Reynolds also did voice work for many animated film and TV works, starting with the title character in 1973’s “Charlotte’s Web.” and providing voices for the English version of anime “Kiki’s Delivery Service” and for “Rudolph the Red-Nosed Reindeer: The Movie,” “Rugrats in Paris” and “Light of Olympia.”
In 2005 she won the President’s Award at the Costume Designers Guild Awards “for her collection and conservation of classic Hollywood costumes.” However, a deal for placement of the collection fell through, and Reynolds was forced to auction off most of the collection, which was valued at almost $11 million.
In 1955 Reynolds was among the young actors who founded the Thalians, a charitable organization aimed at raising awareness and providing treatment and support for those suffering from mental health issues; Reynolds was elected president of the organization in 1957 and served in that role for more than five decades, and she and actress Ruta Lee alternated as chair of the board. Through Reynolds’ efforts, the Thalians donated millions of dollars to the Mental Health Center at Cedars-Sinai (closed in 2012) and to UCLA’s Operation Mend, which provides medical and psychological services to wounded veterans and their families.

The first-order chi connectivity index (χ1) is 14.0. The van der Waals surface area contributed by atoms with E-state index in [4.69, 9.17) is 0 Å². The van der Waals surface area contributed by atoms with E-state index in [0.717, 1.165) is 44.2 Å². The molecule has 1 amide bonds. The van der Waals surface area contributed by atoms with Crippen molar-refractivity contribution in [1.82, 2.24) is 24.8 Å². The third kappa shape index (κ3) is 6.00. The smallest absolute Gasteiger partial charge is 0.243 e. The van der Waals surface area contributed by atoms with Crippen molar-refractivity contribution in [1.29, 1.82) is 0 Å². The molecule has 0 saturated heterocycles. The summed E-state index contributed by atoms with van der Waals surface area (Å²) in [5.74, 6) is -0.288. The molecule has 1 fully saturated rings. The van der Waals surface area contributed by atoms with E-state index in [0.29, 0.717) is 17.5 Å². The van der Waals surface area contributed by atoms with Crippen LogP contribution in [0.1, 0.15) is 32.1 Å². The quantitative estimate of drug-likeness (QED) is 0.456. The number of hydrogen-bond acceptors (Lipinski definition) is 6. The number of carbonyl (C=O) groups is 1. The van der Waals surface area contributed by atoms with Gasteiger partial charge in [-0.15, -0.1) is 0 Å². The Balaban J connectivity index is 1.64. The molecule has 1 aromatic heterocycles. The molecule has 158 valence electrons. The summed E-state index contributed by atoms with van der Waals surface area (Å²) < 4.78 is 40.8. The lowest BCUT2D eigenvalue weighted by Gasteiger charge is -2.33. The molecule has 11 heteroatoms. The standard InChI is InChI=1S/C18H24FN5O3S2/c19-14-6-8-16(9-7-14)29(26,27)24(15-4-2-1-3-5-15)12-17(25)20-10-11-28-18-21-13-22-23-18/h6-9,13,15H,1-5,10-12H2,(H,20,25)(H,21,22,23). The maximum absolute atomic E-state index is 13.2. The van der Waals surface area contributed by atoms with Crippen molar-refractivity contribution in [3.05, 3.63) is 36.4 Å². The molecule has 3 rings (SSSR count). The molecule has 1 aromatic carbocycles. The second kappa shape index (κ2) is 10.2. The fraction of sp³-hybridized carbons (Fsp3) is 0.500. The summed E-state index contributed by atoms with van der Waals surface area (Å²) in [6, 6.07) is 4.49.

Reynolds was married to third husband Richard Hamlett, a real estate developer, from 1984-96.
Daughter Carrie Fisher died Dec. 27, 2016; Reynolds is survived by her son Todd, a TV commercial director from her marriage to Eddie Fisher; and granddaughter, actress Billie Lourd.